Monona Terrace Convention

Monona Terrace Convention Center

It was a public scolding, delivered with righteous indignation: "Once again, it appears that the zealousness of the opponents has served to overshadow the truth."

The date was Oct. 5, 1992, less than a month before Madison voters approved the $67.5 million Monona Terrace convention center, now celebrating its 10th anniversary. Dave Zweifel, editor of The Capital Times, tore into critics challenging assurances being made as to the facility's costs.

Center backers, he wrote, "insist that the 'absolute maximum' cost to a typical Madison homeowner would be $31 per year, " including an annual operating subsidy and the construction loans borne by the city and county. Of this amount, the city's share was $23.56, for 20 years.

The critics said the actual cost would be about $10 a year higher. Zweifel savaged this claim, in a column headlined "Wright Center Foes Again Distort the Facts."

Meantime, center proponent Morris Andrews told Isthmus he was "very confident" the center's operating subsidy would be less than the $650, 000 a year predicted as part of this cost calculation.

Referendums to build the center and borrow money for it passed by narrow margins. The facility opened on July 18, 1997, two years later than initially projected.

Those projections weren't the only ones that proved overly optimistic.

In 2007, the operating subsidy for Monona Terrace is budgeted at $2, 925, 631. (The subsidy closes the gap between projected revenues of $4, 173, 673 and projected costs of $7, 099, 304.) It's never been less than $2.1 million, and has averaged about $2.5 million a year since the center opened.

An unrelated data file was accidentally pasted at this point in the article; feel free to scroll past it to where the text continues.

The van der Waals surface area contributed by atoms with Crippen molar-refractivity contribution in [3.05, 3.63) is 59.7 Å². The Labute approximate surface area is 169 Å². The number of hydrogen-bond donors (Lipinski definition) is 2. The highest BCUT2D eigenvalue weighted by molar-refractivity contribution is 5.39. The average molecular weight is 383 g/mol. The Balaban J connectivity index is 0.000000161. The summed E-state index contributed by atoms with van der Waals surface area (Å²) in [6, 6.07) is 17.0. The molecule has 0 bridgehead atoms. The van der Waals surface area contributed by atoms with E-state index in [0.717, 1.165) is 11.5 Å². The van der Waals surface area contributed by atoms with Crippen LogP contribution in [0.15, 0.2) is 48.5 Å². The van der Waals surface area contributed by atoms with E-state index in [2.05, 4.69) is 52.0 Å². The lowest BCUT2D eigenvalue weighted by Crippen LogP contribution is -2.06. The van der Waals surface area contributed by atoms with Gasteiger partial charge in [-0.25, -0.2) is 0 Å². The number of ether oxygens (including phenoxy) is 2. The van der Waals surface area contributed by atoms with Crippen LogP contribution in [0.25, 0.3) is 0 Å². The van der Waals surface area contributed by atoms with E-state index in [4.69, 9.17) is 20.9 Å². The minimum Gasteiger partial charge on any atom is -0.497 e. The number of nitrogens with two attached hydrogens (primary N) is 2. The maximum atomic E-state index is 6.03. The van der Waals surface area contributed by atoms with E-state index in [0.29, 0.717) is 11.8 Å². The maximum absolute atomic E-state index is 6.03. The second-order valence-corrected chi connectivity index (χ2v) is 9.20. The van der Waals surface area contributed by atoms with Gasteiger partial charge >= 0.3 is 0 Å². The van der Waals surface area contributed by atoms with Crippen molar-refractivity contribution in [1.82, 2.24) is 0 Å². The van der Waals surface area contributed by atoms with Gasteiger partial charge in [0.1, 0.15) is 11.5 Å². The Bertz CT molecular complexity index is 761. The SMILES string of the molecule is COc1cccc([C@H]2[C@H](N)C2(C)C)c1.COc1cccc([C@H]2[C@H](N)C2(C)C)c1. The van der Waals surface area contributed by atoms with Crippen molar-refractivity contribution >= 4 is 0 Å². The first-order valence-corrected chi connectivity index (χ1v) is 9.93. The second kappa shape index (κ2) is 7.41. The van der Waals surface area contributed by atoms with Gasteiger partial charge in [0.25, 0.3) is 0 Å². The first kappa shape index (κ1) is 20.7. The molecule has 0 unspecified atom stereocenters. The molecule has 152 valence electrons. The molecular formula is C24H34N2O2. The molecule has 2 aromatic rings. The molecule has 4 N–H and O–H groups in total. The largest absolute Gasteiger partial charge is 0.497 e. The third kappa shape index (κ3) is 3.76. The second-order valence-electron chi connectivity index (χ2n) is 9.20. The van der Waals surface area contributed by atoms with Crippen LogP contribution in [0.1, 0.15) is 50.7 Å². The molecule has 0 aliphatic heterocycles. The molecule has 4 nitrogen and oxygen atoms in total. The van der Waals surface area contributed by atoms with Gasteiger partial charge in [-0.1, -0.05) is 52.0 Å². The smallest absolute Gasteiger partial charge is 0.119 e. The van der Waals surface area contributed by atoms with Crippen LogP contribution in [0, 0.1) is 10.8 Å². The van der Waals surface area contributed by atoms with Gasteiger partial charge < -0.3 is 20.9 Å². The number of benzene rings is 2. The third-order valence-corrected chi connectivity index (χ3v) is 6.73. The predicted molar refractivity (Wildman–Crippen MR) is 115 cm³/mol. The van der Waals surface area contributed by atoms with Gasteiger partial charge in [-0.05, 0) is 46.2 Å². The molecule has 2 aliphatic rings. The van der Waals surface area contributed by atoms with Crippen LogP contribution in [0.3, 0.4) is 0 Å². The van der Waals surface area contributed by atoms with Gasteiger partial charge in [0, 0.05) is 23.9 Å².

In addition, the city will this year spend $2, 538, 311 on debt service and capital costs, bringing its total outlay to $5, 463, 942. Minus payments from Monona Terrace in lieu of taxes, the city's net cost is $5, 179, 542. (For a spreadsheet with itemized costs since 1997, see this story at TheDailyPage.com.)

Madison's 9% room tax on hotels and motels covers all these costs. But, calculates city Comptroller Dean Brasser, "If the room taxes now applied to Monona Terrace were instead applied to other city operations, the property taxes on the average city home would be about $62.50 lower."

Brasser says there are statutory restrictions on using room-tax money for other purposes, and the city's room-tax rate is 1% higher than would be allowed if not for the convention center. Plus, room-tax revenues are doubtless buoyed by Monona Terrace.

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